Integrating the non-commercial and commercial input markets through input vouchers or coupons in Malawi

Introduction 
Malawi’s agricultural sector remains central to rural development and alleviation of poverty amongst the rural poor. The sector has great potential to improve the welfare of rural people through creating employment, and reducing staple food prices through improved technologies and sustainable production systems. It also remains a major sector contributing to the country’s economic growth. The sector is, however, faced with a number of problems that result in continued low productivity. These problems include poor macroeconomic performance, declining soil fertility, and recurring natural disasters such as droughts and floods. 

Background 

Because of declining performance of the agricultural sector, the government introduced a number of interventions aimed at improving the sector’s productivity and contribution to the economy and welfare of the people. The interventions have included the starter pack scheme and the Targeted Input Programme (TIP) jointly funded by the government of Malawi, the European Union (EU) and the Department for International Development (DFID) among other donors; and the Sustainable Productive Inputs Livelihoods Through Inputs for Assets (SPLIFA) programme funded by DFID and implemented through a consortium of Non-Governmental Organisations (NGOs). Several other organizations such as the Canadian Physicians for Aid & Relief (CPAR)-Malawi, the Food and Agriculture Organisation of the United Nations (FAO) and the Catholic Relief Services (CRS) have also undertaken input interventions (especially seed).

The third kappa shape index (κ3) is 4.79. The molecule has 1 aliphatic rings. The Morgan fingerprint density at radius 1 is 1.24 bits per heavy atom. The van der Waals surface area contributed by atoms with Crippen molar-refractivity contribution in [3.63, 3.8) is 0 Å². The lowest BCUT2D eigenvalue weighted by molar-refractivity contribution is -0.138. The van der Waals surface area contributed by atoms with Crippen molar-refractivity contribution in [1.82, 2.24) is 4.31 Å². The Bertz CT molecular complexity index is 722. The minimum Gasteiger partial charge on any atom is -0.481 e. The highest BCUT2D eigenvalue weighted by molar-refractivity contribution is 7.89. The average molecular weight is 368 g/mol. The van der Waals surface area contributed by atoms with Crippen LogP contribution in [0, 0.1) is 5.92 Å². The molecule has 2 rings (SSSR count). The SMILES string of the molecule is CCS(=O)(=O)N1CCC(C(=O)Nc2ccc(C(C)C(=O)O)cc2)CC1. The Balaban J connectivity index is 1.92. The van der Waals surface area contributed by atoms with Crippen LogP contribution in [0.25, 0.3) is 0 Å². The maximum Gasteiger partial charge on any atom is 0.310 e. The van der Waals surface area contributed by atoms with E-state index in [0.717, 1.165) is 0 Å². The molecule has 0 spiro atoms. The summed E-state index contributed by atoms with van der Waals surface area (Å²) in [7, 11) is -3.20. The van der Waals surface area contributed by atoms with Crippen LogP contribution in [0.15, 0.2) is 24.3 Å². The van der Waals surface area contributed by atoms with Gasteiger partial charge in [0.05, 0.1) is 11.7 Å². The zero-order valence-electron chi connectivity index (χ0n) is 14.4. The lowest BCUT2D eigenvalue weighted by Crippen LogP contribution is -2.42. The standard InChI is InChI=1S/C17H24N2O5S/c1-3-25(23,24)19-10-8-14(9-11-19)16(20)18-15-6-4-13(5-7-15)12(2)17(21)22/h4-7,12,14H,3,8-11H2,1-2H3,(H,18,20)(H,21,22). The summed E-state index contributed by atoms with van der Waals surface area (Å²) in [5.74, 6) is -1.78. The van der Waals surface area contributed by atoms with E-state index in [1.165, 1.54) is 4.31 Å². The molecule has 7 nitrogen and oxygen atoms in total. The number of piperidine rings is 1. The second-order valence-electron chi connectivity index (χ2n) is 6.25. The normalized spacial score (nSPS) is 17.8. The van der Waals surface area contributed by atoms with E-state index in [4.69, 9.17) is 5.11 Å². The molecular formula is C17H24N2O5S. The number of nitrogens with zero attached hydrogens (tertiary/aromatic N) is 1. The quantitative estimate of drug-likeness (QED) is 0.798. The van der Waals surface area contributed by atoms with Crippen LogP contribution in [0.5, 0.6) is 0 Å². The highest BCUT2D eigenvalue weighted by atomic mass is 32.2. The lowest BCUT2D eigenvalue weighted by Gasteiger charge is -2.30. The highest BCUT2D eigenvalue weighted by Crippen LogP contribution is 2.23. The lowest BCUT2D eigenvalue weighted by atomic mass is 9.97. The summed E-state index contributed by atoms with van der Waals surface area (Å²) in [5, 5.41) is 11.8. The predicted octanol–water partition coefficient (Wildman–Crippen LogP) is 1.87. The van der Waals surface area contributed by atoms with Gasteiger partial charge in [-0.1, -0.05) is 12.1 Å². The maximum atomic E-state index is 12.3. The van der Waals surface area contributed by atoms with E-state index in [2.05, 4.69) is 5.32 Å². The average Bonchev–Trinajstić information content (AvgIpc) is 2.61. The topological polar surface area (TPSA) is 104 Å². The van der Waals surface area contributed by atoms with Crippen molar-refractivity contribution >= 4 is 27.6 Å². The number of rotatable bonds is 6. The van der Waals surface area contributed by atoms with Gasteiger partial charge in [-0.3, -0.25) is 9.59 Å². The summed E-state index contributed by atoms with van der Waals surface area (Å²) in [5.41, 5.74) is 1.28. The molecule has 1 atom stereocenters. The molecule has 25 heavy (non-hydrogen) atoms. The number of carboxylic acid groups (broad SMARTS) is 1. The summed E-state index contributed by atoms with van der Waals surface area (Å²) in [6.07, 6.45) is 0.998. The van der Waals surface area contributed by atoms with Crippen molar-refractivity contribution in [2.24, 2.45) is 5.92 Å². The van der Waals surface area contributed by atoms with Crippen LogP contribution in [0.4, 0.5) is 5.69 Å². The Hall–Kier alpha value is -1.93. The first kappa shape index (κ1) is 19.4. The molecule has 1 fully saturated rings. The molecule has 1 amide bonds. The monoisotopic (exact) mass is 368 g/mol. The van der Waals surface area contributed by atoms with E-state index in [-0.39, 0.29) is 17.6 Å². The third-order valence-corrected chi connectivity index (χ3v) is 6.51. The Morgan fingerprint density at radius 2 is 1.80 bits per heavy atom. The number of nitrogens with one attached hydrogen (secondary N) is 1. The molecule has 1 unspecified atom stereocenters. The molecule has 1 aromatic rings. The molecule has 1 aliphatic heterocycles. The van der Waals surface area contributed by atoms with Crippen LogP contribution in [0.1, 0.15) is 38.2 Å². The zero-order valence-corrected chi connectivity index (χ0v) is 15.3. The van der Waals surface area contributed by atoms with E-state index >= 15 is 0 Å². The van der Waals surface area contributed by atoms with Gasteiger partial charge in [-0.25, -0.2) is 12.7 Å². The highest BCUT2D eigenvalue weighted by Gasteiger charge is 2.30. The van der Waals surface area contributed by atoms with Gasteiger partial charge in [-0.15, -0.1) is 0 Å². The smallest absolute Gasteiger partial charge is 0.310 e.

Interventions by the NGO sector have largely been in response to natural disasters while those of the government are part of its agenda to ensure improved productivity and increased food security at both household and national levels. 

In this context, the Food, Agriculture and Natural Resources Policy Analysis Network (FANRPAN) has been supporting studies on experiences of several southern African countries with the use of agricultural input vouchers. The Centre for Agricultural Research and Development (CARD) at Bunda College of Agriculture has been responsible for the Malawi case studies over the past two years. This Policy Brief is based on a recently completed field-evaluation of Malawi’s experiences and lessons learned.

Year: 
2007